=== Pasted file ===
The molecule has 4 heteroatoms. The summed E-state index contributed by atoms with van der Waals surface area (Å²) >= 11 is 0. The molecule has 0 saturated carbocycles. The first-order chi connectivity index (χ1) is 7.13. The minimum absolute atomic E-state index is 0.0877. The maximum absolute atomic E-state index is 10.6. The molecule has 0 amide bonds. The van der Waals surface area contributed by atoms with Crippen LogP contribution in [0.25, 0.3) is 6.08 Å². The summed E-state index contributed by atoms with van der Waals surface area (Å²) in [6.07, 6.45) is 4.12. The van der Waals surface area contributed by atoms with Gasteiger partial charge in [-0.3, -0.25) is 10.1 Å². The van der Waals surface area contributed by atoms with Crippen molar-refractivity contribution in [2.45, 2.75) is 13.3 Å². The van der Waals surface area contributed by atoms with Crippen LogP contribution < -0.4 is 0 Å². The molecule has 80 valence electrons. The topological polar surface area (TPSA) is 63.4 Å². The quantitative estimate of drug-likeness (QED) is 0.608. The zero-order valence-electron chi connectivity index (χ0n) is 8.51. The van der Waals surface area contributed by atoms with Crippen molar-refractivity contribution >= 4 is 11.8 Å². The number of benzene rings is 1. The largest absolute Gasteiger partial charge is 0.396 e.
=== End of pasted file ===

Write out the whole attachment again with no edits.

The molecule has 4 heteroatoms. The summed E-state index contributed by atoms with van der Waals surface area (Å²) >= 11 is 0. The molecule has 0 saturated carbocycles. The first-order chi connectivity index (χ1) is 7.13. The minimum absolute atomic E-state index is 0.0877. The maximum absolute atomic E-state index is 10.6. The molecule has 0 amide bonds. The van der Waals surface area contributed by atoms with Crippen LogP contribution in [0.25, 0.3) is 6.08 Å². The summed E-state index contributed by atoms with van der Waals surface area (Å²) in [6.07, 6.45) is 4.12. The van der Waals surface area contributed by atoms with Gasteiger partial charge in [-0.3, -0.25) is 10.1 Å². The van der Waals surface area contributed by atoms with Crippen molar-refractivity contribution in [2.45, 2.75) is 13.3 Å². The van der Waals surface area contributed by atoms with Crippen LogP contribution < -0.4 is 0 Å². The molecule has 80 valence electrons. The topological polar surface area (TPSA) is 63.4 Å². The quantitative estimate of drug-likeness (QED) is 0.608. The zero-order valence-electron chi connectivity index (χ0n) is 8.51. The van der Waals surface area contributed by atoms with Crippen molar-refractivity contribution >= 4 is 11.8 Å². The number of benzene rings is 1. The largest absolute Gasteiger partial charge is 0.396 e.